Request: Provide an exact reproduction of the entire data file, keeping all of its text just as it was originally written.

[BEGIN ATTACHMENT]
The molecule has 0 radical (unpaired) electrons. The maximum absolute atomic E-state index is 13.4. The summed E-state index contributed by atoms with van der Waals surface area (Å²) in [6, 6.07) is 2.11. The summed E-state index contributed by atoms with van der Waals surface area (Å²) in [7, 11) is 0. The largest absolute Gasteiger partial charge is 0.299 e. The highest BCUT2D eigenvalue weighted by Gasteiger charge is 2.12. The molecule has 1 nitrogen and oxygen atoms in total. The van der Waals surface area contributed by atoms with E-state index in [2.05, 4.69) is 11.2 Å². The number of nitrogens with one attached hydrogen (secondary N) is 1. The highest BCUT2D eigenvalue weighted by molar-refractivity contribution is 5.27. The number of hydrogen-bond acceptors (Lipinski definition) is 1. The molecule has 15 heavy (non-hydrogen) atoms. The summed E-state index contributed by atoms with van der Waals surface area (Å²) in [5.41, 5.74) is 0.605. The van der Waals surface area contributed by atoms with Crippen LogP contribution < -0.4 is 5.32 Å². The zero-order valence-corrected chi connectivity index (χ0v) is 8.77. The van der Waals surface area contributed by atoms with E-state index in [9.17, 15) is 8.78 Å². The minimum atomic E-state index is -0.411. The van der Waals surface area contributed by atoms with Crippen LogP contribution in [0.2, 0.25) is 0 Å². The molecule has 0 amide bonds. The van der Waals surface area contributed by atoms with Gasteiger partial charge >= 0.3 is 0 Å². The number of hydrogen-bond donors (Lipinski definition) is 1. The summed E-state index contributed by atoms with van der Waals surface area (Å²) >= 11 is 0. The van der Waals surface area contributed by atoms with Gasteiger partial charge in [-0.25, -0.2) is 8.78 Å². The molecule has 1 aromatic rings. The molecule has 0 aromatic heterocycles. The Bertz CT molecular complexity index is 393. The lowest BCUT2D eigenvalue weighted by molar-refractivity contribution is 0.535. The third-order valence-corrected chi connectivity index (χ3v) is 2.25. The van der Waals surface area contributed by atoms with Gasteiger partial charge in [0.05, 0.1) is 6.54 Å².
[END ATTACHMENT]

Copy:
The molecule has 0 radical (unpaired) electrons. The maximum absolute atomic E-state index is 13.4. The summed E-state index contributed by atoms with van der Waals surface area (Å²) in [6, 6.07) is 2.11. The summed E-state index contributed by atoms with van der Waals surface area (Å²) in [7, 11) is 0. The largest absolute Gasteiger partial charge is 0.299 e. The highest BCUT2D eigenvalue weighted by Gasteiger charge is 2.12. The molecule has 1 nitrogen and oxygen atoms in total. The van der Waals surface area contributed by atoms with E-state index in [2.05, 4.69) is 11.2 Å². The number of nitrogens with one attached hydrogen (secondary N) is 1. The highest BCUT2D eigenvalue weighted by molar-refractivity contribution is 5.27. The number of hydrogen-bond acceptors (Lipinski definition) is 1. The molecule has 15 heavy (non-hydrogen) atoms. The summed E-state index contributed by atoms with van der Waals surface area (Å²) in [5.41, 5.74) is 0.605. The van der Waals surface area contributed by atoms with Crippen LogP contribution < -0.4 is 5.32 Å². The zero-order valence-corrected chi connectivity index (χ0v) is 8.77. The van der Waals surface area contributed by atoms with E-state index in [9.17, 15) is 8.78 Å². The minimum atomic E-state index is -0.411. The van der Waals surface area contributed by atoms with Crippen LogP contribution in [0.2, 0.25) is 0 Å². The molecule has 0 amide bonds. The van der Waals surface area contributed by atoms with Gasteiger partial charge >= 0.3 is 0 Å². The number of hydrogen-bond donors (Lipinski definition) is 1. The summed E-state index contributed by atoms with van der Waals surface area (Å²) >= 11 is 0. The van der Waals surface area contributed by atoms with Gasteiger partial charge in [-0.25, -0.2) is 8.78 Å². The molecule has 1 aromatic rings. The molecule has 0 aromatic heterocycles. The Bertz CT molecular complexity index is 393. The lowest BCUT2D eigenvalue weighted by molar-refractivity contribution is 0.535. The third-order valence-corrected chi connectivity index (χ3v) is 2.25. The van der Waals surface area contributed by atoms with Gasteiger partial charge in [0.05, 0.1) is 6.54 Å².